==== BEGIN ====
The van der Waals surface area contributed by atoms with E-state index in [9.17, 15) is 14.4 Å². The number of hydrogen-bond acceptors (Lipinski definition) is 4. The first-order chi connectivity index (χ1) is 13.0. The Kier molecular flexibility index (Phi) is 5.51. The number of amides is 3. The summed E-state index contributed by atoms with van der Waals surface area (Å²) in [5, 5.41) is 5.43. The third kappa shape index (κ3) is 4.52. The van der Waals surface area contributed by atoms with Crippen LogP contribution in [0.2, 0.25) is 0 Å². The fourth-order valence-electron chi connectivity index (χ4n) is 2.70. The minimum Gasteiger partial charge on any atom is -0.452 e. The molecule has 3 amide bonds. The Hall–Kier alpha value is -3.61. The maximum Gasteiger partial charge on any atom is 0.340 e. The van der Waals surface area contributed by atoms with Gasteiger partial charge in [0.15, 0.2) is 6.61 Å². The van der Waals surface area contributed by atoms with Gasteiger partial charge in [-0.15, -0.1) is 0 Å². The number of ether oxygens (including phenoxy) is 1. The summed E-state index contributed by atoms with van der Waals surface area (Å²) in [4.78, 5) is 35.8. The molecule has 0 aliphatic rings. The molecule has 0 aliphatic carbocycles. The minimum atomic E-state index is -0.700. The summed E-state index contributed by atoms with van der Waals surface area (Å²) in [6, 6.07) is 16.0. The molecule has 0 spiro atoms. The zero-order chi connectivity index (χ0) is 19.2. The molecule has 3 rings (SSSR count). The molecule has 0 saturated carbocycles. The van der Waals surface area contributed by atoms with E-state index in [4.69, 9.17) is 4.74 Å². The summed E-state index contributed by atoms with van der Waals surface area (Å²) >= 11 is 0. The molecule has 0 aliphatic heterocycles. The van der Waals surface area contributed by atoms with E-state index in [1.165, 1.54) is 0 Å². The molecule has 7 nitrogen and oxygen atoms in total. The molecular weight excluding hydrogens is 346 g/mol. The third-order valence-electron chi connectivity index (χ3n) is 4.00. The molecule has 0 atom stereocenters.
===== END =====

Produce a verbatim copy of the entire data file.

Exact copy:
The van der Waals surface area contributed by atoms with E-state index in [9.17, 15) is 14.4 Å². The number of hydrogen-bond acceptors (Lipinski definition) is 4. The first-order chi connectivity index (χ1) is 13.0. The Kier molecular flexibility index (Phi) is 5.51. The number of amides is 3. The summed E-state index contributed by atoms with van der Waals surface area (Å²) in [5, 5.41) is 5.43. The third kappa shape index (κ3) is 4.52. The van der Waals surface area contributed by atoms with Crippen LogP contribution in [0.2, 0.25) is 0 Å². The fourth-order valence-electron chi connectivity index (χ4n) is 2.70. The minimum Gasteiger partial charge on any atom is -0.452 e. The molecule has 3 amide bonds. The Hall–Kier alpha value is -3.61. The maximum Gasteiger partial charge on any atom is 0.340 e. The van der Waals surface area contributed by atoms with Gasteiger partial charge in [0.15, 0.2) is 6.61 Å². The van der Waals surface area contributed by atoms with Gasteiger partial charge in [-0.15, -0.1) is 0 Å². The number of ether oxygens (including phenoxy) is 1. The summed E-state index contributed by atoms with van der Waals surface area (Å²) in [4.78, 5) is 35.8. The molecule has 0 aliphatic rings. The molecule has 0 aliphatic carbocycles. The minimum atomic E-state index is -0.700. The summed E-state index contributed by atoms with van der Waals surface area (Å²) in [6, 6.07) is 16.0. The molecule has 0 spiro atoms. The zero-order chi connectivity index (χ0) is 19.2. The molecule has 3 rings (SSSR count). The molecule has 0 saturated carbocycles. The van der Waals surface area contributed by atoms with E-state index in [4.69, 9.17) is 4.74 Å². The summed E-state index contributed by atoms with van der Waals surface area (Å²) >= 11 is 0. The molecule has 0 aliphatic heterocycles. The van der Waals surface area contributed by atoms with E-state index in [1.165, 1.54) is 0 Å². The molecule has 7 nitrogen and oxygen atoms in total. The molecular weight excluding hydrogens is 346 g/mol. The third-order valence-electron chi connectivity index (χ3n) is 4.00. The molecule has 0 atom stereocenters.